4.  While Mississauga Council has adopted a Vision Zero Framework (February 2018), several safety issues in new infrastructure during Summer 2018 have been highlighted in the MCAC articles below.  The main mayoral candidates in Toronto talked about Vision Zero.  Will Mississauga pass the Budget necessary to start implementing Vision Zero ?

5.  The City of Mississauga's Road Safety Committee (revived with the support of MCAC, among others), may be the best avenue to implement protections for Vulnerable Road Users (VRUs).  The Toronto mayoral campaign brought such terminology and concepts into the mainstream GTHA lexicon, especially since Mississauga has little local media.

6.  The Mississauga Moves Transportation Master Plan study is geared to 2041.  The City has conducted many cycling-related studies and master plans, all off in the future.  Recognition of cycling as a more-immediate method of city-building is a positive coming out of the Toronto campaign and media, especially if there is rapid implementation.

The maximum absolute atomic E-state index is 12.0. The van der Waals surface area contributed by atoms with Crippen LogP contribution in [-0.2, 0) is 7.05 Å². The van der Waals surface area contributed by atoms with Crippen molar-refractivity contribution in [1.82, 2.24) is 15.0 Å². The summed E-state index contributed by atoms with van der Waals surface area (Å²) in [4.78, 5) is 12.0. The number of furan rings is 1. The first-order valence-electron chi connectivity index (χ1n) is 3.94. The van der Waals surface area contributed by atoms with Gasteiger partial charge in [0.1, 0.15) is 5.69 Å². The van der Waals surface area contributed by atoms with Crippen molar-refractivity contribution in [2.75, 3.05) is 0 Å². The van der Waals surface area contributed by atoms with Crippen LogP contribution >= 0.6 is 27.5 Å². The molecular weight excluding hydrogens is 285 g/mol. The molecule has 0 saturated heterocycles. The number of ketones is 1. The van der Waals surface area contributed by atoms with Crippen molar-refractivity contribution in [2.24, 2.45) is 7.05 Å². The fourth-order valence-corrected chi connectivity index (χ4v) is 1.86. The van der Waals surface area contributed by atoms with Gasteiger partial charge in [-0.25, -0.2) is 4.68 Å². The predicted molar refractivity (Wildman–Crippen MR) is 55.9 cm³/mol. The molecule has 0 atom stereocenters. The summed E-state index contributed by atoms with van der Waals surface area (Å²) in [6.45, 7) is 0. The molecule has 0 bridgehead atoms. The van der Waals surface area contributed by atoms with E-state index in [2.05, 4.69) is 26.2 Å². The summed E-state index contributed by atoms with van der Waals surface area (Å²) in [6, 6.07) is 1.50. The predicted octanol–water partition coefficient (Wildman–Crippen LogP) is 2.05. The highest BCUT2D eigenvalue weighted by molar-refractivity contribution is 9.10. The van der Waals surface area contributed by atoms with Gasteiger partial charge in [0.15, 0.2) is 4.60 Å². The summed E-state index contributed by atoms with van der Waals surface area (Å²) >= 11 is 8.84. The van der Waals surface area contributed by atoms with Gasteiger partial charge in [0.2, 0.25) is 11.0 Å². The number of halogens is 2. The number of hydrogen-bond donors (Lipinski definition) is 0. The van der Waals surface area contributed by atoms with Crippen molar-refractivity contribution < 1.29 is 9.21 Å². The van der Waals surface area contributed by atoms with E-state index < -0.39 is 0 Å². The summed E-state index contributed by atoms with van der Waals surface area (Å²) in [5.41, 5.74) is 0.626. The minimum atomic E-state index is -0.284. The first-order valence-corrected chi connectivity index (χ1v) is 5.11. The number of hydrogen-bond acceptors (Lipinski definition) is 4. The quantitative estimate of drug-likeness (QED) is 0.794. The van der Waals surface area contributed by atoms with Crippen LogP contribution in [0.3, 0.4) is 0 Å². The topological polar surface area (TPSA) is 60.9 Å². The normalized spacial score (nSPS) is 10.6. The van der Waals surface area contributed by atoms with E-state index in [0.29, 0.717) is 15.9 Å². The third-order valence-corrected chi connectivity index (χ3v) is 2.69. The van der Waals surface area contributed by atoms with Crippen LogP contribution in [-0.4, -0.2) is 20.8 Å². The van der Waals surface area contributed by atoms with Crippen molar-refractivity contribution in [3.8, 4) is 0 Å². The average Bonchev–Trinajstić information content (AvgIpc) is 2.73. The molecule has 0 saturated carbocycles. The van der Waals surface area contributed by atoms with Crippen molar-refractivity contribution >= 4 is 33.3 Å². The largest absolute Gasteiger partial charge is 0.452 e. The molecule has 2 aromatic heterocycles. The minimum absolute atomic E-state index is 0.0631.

7.  Beyond the GTHA, many municipalities are starting to make progress.  Guelph has its first cycling-protected  intersection as does Waterloo, where CycleWR made cycling an election issue.  There are several protected intersections in Ottawa (a Gold-level Bike Friendly City as of 2013).  The Town of Ajax just moved up to Gold this year and levers cycling to promote tourism and business development.  Having municipal campaigns beyond Toronto spotlight cycling issues is helpful in raising awareness of cycling advocacy, and providing encouragement for Mississauga.